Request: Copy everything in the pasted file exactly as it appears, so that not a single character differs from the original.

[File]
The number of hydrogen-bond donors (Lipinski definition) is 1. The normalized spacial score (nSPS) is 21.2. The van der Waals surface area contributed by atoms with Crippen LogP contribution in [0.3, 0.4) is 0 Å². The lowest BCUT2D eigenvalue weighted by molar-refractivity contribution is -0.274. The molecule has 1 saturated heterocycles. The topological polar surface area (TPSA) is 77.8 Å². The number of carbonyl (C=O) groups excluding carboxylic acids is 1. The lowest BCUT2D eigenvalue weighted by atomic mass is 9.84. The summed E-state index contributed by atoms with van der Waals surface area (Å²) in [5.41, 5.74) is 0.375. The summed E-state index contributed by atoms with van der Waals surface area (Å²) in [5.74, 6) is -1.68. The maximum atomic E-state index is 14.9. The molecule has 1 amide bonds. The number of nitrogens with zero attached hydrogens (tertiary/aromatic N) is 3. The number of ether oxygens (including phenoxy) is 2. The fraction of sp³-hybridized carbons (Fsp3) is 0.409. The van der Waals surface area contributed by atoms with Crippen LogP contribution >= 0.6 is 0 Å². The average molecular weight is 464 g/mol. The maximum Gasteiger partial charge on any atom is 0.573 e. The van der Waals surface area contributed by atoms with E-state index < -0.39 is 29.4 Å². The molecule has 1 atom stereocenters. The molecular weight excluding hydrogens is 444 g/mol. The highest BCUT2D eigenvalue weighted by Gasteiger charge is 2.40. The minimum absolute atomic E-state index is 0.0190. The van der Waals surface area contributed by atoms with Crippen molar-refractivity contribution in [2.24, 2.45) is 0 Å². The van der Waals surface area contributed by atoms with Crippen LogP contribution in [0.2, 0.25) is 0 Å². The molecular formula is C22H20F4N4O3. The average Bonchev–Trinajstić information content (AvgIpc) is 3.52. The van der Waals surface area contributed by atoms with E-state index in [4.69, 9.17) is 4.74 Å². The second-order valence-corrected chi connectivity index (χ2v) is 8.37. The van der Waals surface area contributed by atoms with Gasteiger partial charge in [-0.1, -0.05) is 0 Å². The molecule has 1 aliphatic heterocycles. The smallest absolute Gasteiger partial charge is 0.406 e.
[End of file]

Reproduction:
The number of hydrogen-bond donors (Lipinski definition) is 1. The normalized spacial score (nSPS) is 21.2. The van der Waals surface area contributed by atoms with Crippen LogP contribution in [0.3, 0.4) is 0 Å². The lowest BCUT2D eigenvalue weighted by molar-refractivity contribution is -0.274. The molecule has 1 saturated heterocycles. The topological polar surface area (TPSA) is 77.8 Å². The number of carbonyl (C=O) groups excluding carboxylic acids is 1. The lowest BCUT2D eigenvalue weighted by atomic mass is 9.84. The summed E-state index contributed by atoms with van der Waals surface area (Å²) in [5.41, 5.74) is 0.375. The summed E-state index contributed by atoms with van der Waals surface area (Å²) in [5.74, 6) is -1.68. The maximum atomic E-state index is 14.9. The molecule has 1 amide bonds. The number of nitrogens with zero attached hydrogens (tertiary/aromatic N) is 3. The number of ether oxygens (including phenoxy) is 2. The fraction of sp³-hybridized carbons (Fsp3) is 0.409. The van der Waals surface area contributed by atoms with Crippen LogP contribution >= 0.6 is 0 Å². The average molecular weight is 464 g/mol. The maximum Gasteiger partial charge on any atom is 0.573 e. The van der Waals surface area contributed by atoms with E-state index < -0.39 is 29.4 Å². The molecule has 1 atom stereocenters. The molecular weight excluding hydrogens is 444 g/mol. The highest BCUT2D eigenvalue weighted by Gasteiger charge is 2.40. The minimum absolute atomic E-state index is 0.0190. The van der Waals surface area contributed by atoms with Crippen molar-refractivity contribution in [2.24, 2.45) is 0 Å². The van der Waals surface area contributed by atoms with Crippen LogP contribution in [0.2, 0.25) is 0 Å². The molecular formula is C22H20F4N4O3. The average Bonchev–Trinajstić information content (AvgIpc) is 3.52. The van der Waals surface area contributed by atoms with E-state index in [4.69, 9.17) is 4.74 Å². The second-order valence-corrected chi connectivity index (χ2v) is 8.37. The van der Waals surface area contributed by atoms with Gasteiger partial charge in [-0.1, -0.05) is 0 Å². The molecule has 1 aliphatic heterocycles. The smallest absolute Gasteiger partial charge is 0.406 e.